Richard Hays is a Methodist and one of the great scholars of Paul of this age. In his seminal The Moral Vision of the New Testament: Community, Cross, New Creation, A Contemporary Introduction to New Testament Ethic, Hays argues that our interpretation of the scriptures regarding Christian ethics should be based, in part, on experience.
Experience, as we have already noted, can claim theological authority only when it is an experience shared broadly by the community of faith. Its primary role is to confirm the truth of the teaching of Scripture, as it is confessed and lived out by the community. We know that our hope is not futile, because we have the experience of “God’s love… poured into our hearts through the Holy Spirit that has been given to us” (Rom. 5: 5).
Of course, experience is a notoriously tricky guide: human beings are susceptible to all kinds of illusion and self-deception. That is why claims about experience as a theological authority must always be tested in light of Scripture and through the corporate discernment of the community of faith.
Certainly, the private experience of an individual cannot overturn the theological authority of the New Testament. Are there cases, however, where the church as a whole might acknowledge some new experience as revelatory even against the apparent witness of Scripture?
The paradigm case for such a possibility is found in the story of Peters preaching to the household of the Gentile Cornelius in Acts 10 and 11, and the church’s subsequent acknowledgment that God had given the Holy Spirit even to those who were “unclean” according to biblical norms.
In Part IV of this book, we shall consider some issues concerning which this sort of authority is claimed for experience. Such possibilities cannot be excluded a priori; God is, as Barth would insist, free to act in surprising ways.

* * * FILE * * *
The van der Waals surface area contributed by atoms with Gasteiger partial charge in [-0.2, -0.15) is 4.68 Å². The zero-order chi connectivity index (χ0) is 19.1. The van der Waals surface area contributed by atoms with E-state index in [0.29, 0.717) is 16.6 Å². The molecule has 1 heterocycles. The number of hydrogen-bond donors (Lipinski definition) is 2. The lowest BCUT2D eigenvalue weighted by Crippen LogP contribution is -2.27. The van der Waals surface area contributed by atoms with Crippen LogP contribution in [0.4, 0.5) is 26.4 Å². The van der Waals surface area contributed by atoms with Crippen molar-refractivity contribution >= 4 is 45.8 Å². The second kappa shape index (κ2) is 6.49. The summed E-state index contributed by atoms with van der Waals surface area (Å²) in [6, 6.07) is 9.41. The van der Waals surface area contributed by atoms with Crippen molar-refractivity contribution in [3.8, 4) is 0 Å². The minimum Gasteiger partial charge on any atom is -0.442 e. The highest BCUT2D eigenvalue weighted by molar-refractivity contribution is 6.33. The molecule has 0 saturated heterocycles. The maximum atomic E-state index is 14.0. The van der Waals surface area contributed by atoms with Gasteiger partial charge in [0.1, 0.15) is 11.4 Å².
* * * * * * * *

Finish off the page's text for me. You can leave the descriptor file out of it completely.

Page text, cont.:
It must be stated as a theological guideline, however, that claims about divinely inspired experience that contradicts the witness of Scripture should be admitted to normative status in the church only after sustained and agonizing scrutiny by a consensus of the faithful. Far more often, our experience, ambiguous and sin-riddled, will need to be judged and corrected in light of Scripture, which teaches us again and again not to be conformed to this age but to be transformed by the renewing of our minds so that we may rightly discern the will of God (Rom. 12: 2).
Hays, Richard (2013-07-30). The Moral Vision of the New Testament: Community, Cross, New CreationA Contemporary Introduction to New Testament Ethic (pp. 297-298). HarperCollins. Kindle Edition.
I would argue that experience can sometimes open our eyes to truths we might have otherwise missed. That is, our wisdom and our experience are to be conformed to scripture, not the other way around. But sometimes our experience forces us to take a fresh look at scripture and perhaps find a new, better, truer interpretation.
Thus, when God saved Cornelius and his household without circumcision, and then God saved Paul’s many converts made on his first missionary journey — again without circumcision — the fact that these converts obviously had received the Spirit forced the apostles and elders in Jerusalem to take a fresh look at the Scriptures, that is, the First Testament. And they found, on a fresh reading, grounds to accept the Gentiles as fellow Christians even if they weren’t fellow Jews.
Is it possible that experience will cause us to decide that the scriptures support gay sexual activity within a homosexual marriage? Well, at this point our experience with homosexual marriage is severely limited. As a nation, the United States has embarked on a social experiment with little basis — other than Scripture — to know how it will turn out. But some early returns are in.
Just today (as I’m typing this), this article appeared: “Sexual orientation in the UK: Half of young people say they are not 100% heterosexual.”